Gareth Morgan doesn't want his Super as he turns 65, says NZ needs means-testing

Gareth Morgan says New Zealand superannuation should not be available to those with a certain level of wealth, as he himself turns 65 and qualifies for it.

Those within 12 weeks of their 65th birthday can apply to receive the benefit, which can be up to $20,290.40 for a single person living alone.

As he turns 65, Mr Morgan says he doesn't want his, and questions why taxpayers are paying for those who can easily afford to look after themselves.

"Half of the people who get Super don't need it," Mr Morgan told TVNZ 1's Breakfast programme.

"It's an argument in terms of using government spending where it should be used ... my mates just use it to go to Fiji."

"There's thousands of people like me ... these politicians have got to show some guts."

Mr Morgan said those who would hide their assets to obtain a pension could be dissuaded from doing so with "onerous" penalties.

Michael Littlewood says means testing in Australia is a very complicated system, which has unexpected effects on some aspects of retirement. Source: Breakfast

"Have a couple of examples and that will scare the hell out of them," he said.

Superannuation policy expert Michael Littlewood disagreed that New Zealand should rush through means testing for pensions, saying Australia had it and it was complicated.

"He makes it sound simple and 30 years ago I would have agreed with him," Mr Littlewood said of Mr Morgan's argument.

"You just have to look across the Tasman to see how means tests work."

Mr Littlewood said means testing had the effect of making Australians retire early, and work less during their retirement.

"Having those rules which the state imposes ... means Australians choose to work about two years less than New Zealanders," Mr Littlewood said.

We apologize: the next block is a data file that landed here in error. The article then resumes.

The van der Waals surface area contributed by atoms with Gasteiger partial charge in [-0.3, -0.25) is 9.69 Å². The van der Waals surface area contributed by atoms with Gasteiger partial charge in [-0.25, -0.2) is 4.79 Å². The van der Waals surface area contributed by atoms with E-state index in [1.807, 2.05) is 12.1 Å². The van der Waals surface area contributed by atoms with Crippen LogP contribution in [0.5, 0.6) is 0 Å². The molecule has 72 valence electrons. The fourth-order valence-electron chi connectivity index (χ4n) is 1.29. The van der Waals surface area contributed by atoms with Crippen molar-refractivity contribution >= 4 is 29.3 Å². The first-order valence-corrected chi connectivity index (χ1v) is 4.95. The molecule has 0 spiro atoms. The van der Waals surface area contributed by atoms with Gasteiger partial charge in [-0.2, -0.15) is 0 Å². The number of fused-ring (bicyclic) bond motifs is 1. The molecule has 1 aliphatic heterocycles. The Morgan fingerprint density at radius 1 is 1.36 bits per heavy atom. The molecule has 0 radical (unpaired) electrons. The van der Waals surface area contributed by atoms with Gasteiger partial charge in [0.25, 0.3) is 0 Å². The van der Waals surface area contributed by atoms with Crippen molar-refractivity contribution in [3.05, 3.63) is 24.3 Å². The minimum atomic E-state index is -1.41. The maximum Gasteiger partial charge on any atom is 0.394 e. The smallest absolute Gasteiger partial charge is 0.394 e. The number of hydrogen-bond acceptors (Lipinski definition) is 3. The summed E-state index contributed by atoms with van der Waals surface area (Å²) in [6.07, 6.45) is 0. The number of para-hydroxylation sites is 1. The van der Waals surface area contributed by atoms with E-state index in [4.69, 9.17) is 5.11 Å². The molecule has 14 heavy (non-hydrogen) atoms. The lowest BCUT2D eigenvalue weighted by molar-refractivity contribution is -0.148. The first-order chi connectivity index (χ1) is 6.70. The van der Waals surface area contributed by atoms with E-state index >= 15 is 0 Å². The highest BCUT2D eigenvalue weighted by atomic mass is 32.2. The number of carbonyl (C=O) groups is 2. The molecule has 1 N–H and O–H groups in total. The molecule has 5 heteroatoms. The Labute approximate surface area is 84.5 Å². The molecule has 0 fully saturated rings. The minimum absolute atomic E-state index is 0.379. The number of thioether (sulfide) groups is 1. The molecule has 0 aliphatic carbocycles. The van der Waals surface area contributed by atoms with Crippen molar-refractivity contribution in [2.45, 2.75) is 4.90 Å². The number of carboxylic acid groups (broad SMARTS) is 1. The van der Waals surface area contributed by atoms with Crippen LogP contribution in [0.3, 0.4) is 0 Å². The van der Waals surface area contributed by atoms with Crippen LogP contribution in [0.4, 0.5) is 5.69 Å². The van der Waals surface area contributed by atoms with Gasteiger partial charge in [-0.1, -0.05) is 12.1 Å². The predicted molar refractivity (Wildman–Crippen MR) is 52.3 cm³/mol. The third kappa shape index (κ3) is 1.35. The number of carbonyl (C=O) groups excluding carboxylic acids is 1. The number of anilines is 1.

He agreed that New Zealand has "never had a proper discussion about the size or shape of any aspect of New Zealand Super", but said any changes need to come from a "research-led debate".

Mr Morgan says the government should be means testing those claiming their state pension, so only those who need it get it. Source: Breakfast



Students report feeling queasy after plane emits unknown substance over Wairarapa school

Several students have reported feeling ill at a primary school in Carterton after a plane flew over the school and one student saw "stuff" coming out of the aircraft.

The incident happened at approximately 1pm at South End School in the Wairarapa town. The school says all students are now "fine".

Police say they are investigating and are going door to door in the area checking on residents' welfare and trying to locate the source of the smell. They are also searching the school's grounds.

A statement on the school's Facebook page reads:  "A plane flew in a southward direction and one student had seen 'stuff' coming out of the plane - so we assume it was a fertiliser of some sort - several students have experienced feeling quezzy and ucky."

The statement continues:  "I have made them wash their face and drink plenty of water."

In a more recent statement the school says no students are allowed out of the school grounds and no one is allowed into the grounds.

"ALL students are fine and being looked after," the statement reads.

A Wellington Free Ambulance spokesperson says they have four ambulances at the scene.

Small aircraft flying
Light plane (file picture). Source: istock.com


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Tauranga mussel processing plant ordered to pay nearly $280k after worker loses eye

A Tauranga mussel processing plant has been ordered to pay nearly $280,000 after a worker had to have his eye removed after an incident involving a corrosive cleaning product.